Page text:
Is there anything that may hinder Brainjogging’s effects?
Yes! Sleep deprivation and video games will hinder progress. All people need sleep; no program can overcome sleep deprivation. Additionally, video games will cause regression for most clients; some children even develop autistic behaviors as a result of extended screen time. While Brainjogging enables many clients to discontinue repetitive behaviors, these individuals will often begin manifesting stemming behaviors again almost immediately after re-exposure to digitized media.
How does Brainjogging help students with Dyslexia?
Developmental dyslexia is a disorder that is defined as an individual’s difficulty learning to read even though they have the intelligence, motivation, and education necessary for successful reading.
Children with dyslexia have an inactive V5/MT area in the occipital lobe of the brain when compared to a control group (Eden 1998). Brainjogging focuses on activating this specific area of the brain. Within weeks, children with dyslexia see diminished effects of the disorder.
What is dyslexia? Are many children dyslexic?
Dyslexia has a prevalence estimated between 5% and 17% (Shaywitz 1998). Children with dyslexia often have difficulty reading and spelling isolated words more so than reading paragraphs and understanding the overall plot. However, children with dyslexia may skip words or even entire lines when reading. They may look at only the beginning of a word and then guess at the remainder of the word or fill in words to make sense of a sentence. While children with dyslexia may not be able to read a sentence efficiently, they can often answer comprehension questions correctly.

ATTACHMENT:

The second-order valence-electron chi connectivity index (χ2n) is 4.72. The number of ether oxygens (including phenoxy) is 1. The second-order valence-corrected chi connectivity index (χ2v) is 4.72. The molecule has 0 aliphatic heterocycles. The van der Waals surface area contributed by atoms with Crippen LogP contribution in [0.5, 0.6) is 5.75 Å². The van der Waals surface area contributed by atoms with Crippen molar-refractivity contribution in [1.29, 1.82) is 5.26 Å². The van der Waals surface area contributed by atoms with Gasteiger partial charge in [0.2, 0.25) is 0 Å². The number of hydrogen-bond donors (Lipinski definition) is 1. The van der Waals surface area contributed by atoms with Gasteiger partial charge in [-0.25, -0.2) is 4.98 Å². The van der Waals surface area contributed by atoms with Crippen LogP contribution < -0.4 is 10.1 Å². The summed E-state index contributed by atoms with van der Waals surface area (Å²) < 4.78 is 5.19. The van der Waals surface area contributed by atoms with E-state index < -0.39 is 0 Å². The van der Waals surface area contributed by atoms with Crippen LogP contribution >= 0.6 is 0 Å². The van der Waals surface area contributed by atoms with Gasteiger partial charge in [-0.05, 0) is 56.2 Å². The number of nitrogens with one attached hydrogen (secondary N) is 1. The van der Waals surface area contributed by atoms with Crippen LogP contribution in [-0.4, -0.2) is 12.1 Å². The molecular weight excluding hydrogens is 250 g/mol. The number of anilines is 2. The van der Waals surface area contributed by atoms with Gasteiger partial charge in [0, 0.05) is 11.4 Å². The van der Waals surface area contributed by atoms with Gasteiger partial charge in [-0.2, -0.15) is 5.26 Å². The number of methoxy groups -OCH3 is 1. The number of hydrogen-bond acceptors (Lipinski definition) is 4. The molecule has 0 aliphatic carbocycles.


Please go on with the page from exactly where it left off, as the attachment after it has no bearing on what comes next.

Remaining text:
Children with dyslexia may have difficulty learning to recognize letters of the alphabet when learning to read. They might confuse left from right, flip letters (for example, printing “b” instead of “d” or “p” or “q”) or jumble letters within words. As these students progress, they are often plagued by an inability to acquire adequate reading skills or by a tendency to read more slowly than expected. It is not uncommon for a parent or grandparent to have reported similar difficulties.
Brainjogging’s patented computer program is designed to retrain the brain of dyslexic students. Neuroimaging substantiates that there are phonological processing deficits and visual processing deficits among dyslexics (Eden and Zeffiro 1998). Brainjogging is designed to address these deficits. Dyslexia, more so than other learning disabilities, appears to be the most rapidly improved by Brainjogging. Brainjoggers with dyslexia also tend to have the greatest LTP when compared with Brainjoggers with other learning disabilities.
Brainjogging is the answer for students suffering from dyslexic characteristics!
How does Brainjogging help students with Language Processing Disorder (LPD)?